A wearable sensor resembling a fitness tracker that measures glucose levels throughout the day could make life much easier for diabetics.
To check their glucose levels, diabetics currently use a lancing device to draw blood, collect a drop of blood on a testing strip, insert the strip into a meter, and then wait for the blood glucose level to appear on the meter’s display. The sensors are based on a faradaic charge transfer mechanism. Glucose in blood reacts with the glucose oxidase enzyme on the sensor to form hydrogen peroxide. The hydrogen peroxide breaks down, releasing electrons, which create a current that can be measured and correlated with glucose concentration. To produce a high enough current for accurate detection, a relatively large sample volume, such as that of a drop of blood, is required.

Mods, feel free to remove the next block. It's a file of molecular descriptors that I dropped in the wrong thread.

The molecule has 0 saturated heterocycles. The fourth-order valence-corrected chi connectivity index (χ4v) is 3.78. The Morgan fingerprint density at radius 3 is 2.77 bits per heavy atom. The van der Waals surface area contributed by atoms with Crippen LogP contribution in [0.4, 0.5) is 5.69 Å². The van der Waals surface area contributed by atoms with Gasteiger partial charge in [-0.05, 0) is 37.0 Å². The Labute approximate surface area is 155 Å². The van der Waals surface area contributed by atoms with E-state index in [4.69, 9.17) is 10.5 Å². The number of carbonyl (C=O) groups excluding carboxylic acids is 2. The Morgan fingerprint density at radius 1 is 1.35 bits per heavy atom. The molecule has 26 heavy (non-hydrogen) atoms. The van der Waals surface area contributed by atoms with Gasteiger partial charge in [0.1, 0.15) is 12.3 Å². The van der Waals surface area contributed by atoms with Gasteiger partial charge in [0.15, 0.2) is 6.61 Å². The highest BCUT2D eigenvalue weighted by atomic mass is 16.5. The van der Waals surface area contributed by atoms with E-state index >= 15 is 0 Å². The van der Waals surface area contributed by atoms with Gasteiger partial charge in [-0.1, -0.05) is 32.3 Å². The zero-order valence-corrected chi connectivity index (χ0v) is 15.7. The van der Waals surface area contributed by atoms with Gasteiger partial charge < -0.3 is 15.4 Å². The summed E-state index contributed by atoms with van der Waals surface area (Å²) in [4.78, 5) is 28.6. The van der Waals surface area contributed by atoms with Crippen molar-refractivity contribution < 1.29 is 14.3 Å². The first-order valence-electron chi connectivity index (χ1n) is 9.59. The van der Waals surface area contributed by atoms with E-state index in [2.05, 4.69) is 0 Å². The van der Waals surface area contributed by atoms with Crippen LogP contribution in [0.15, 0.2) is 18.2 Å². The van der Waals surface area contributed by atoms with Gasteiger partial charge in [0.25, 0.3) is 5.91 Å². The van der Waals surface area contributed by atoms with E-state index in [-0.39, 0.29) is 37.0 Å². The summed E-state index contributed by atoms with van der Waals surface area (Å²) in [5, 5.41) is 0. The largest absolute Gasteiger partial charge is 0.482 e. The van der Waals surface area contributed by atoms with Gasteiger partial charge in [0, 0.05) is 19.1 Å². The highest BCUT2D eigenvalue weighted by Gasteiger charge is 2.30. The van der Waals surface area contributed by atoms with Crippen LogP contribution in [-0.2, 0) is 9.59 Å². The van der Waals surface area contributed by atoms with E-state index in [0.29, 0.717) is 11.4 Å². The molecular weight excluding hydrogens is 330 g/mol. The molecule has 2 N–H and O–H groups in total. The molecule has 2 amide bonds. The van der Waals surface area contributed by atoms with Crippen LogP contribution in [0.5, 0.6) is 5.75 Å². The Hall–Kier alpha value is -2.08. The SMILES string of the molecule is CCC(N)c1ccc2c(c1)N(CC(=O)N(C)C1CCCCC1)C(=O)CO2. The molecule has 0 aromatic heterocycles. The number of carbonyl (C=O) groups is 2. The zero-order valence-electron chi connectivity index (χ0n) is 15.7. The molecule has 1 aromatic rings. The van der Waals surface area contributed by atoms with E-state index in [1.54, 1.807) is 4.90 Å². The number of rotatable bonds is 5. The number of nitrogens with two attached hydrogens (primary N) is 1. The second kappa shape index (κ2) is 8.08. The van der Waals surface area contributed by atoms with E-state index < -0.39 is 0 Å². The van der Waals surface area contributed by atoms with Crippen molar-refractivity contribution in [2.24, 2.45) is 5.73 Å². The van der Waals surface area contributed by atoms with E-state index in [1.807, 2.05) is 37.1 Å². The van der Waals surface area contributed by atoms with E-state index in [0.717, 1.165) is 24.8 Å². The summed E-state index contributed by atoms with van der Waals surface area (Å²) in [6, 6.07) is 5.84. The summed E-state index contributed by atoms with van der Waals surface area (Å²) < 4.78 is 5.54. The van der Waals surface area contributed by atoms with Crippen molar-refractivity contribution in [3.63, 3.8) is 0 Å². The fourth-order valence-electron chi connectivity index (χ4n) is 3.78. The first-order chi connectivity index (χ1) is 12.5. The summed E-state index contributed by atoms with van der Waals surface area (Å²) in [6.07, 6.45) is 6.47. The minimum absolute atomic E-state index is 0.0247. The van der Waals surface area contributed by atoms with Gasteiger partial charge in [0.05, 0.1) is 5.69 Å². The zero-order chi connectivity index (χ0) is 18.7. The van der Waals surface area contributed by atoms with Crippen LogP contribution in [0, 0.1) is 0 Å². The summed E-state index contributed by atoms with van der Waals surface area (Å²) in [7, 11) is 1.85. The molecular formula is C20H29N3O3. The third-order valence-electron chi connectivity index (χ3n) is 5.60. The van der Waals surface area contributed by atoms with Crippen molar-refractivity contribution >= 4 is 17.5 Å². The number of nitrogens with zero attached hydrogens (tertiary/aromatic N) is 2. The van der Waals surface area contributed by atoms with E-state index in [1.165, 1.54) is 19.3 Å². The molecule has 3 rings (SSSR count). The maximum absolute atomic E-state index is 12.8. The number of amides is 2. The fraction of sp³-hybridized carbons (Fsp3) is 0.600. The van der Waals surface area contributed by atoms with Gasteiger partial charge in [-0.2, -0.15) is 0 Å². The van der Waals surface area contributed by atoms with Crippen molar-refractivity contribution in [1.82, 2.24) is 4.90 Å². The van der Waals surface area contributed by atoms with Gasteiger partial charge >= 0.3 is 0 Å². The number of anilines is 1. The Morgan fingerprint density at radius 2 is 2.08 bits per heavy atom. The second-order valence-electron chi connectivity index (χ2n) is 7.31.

That widely used technique is invasive and time-consuming, prompting researchers worldwide to look for a better method.
Would you like to reuse content from CEP Magazine? It’s easy to request permission to reuse content. Simply click here to connect instantly to licensing services, where you can choose from a list of options regarding how you would like to reuse the desired content and complete the transaction.